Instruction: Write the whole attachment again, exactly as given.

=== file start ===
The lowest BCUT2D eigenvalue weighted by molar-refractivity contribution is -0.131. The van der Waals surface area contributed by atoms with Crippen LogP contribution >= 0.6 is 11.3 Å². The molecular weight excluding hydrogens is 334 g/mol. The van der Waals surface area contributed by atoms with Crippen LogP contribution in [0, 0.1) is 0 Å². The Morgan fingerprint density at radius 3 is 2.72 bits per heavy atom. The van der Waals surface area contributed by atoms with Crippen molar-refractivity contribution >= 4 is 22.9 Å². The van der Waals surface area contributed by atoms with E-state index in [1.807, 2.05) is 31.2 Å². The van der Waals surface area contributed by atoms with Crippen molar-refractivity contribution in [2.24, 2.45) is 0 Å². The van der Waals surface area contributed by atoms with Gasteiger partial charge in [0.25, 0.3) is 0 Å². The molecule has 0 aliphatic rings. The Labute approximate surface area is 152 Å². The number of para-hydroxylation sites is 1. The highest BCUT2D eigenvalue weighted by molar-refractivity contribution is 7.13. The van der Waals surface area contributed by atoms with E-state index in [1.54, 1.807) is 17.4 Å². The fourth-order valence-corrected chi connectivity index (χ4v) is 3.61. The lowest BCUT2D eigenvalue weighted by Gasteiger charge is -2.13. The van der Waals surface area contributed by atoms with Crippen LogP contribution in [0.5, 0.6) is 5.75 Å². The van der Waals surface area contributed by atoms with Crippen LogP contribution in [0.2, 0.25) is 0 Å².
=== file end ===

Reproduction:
The lowest BCUT2D eigenvalue weighted by molar-refractivity contribution is -0.131. The van der Waals surface area contributed by atoms with Crippen LogP contribution >= 0.6 is 11.3 Å². The molecular weight excluding hydrogens is 334 g/mol. The van der Waals surface area contributed by atoms with Crippen LogP contribution in [0, 0.1) is 0 Å². The Morgan fingerprint density at radius 3 is 2.72 bits per heavy atom. The van der Waals surface area contributed by atoms with Crippen molar-refractivity contribution >= 4 is 22.9 Å². The van der Waals surface area contributed by atoms with E-state index in [1.807, 2.05) is 31.2 Å². The van der Waals surface area contributed by atoms with Crippen molar-refractivity contribution in [2.24, 2.45) is 0 Å². The van der Waals surface area contributed by atoms with Gasteiger partial charge in [0.25, 0.3) is 0 Å². The molecule has 0 aliphatic rings. The Labute approximate surface area is 152 Å². The number of para-hydroxylation sites is 1. The highest BCUT2D eigenvalue weighted by molar-refractivity contribution is 7.13. The van der Waals surface area contributed by atoms with E-state index in [1.54, 1.807) is 17.4 Å². The fourth-order valence-corrected chi connectivity index (χ4v) is 3.61. The lowest BCUT2D eigenvalue weighted by Gasteiger charge is -2.13. The van der Waals surface area contributed by atoms with Crippen LogP contribution in [0.5, 0.6) is 5.75 Å². The van der Waals surface area contributed by atoms with Crippen LogP contribution in [0.2, 0.25) is 0 Å².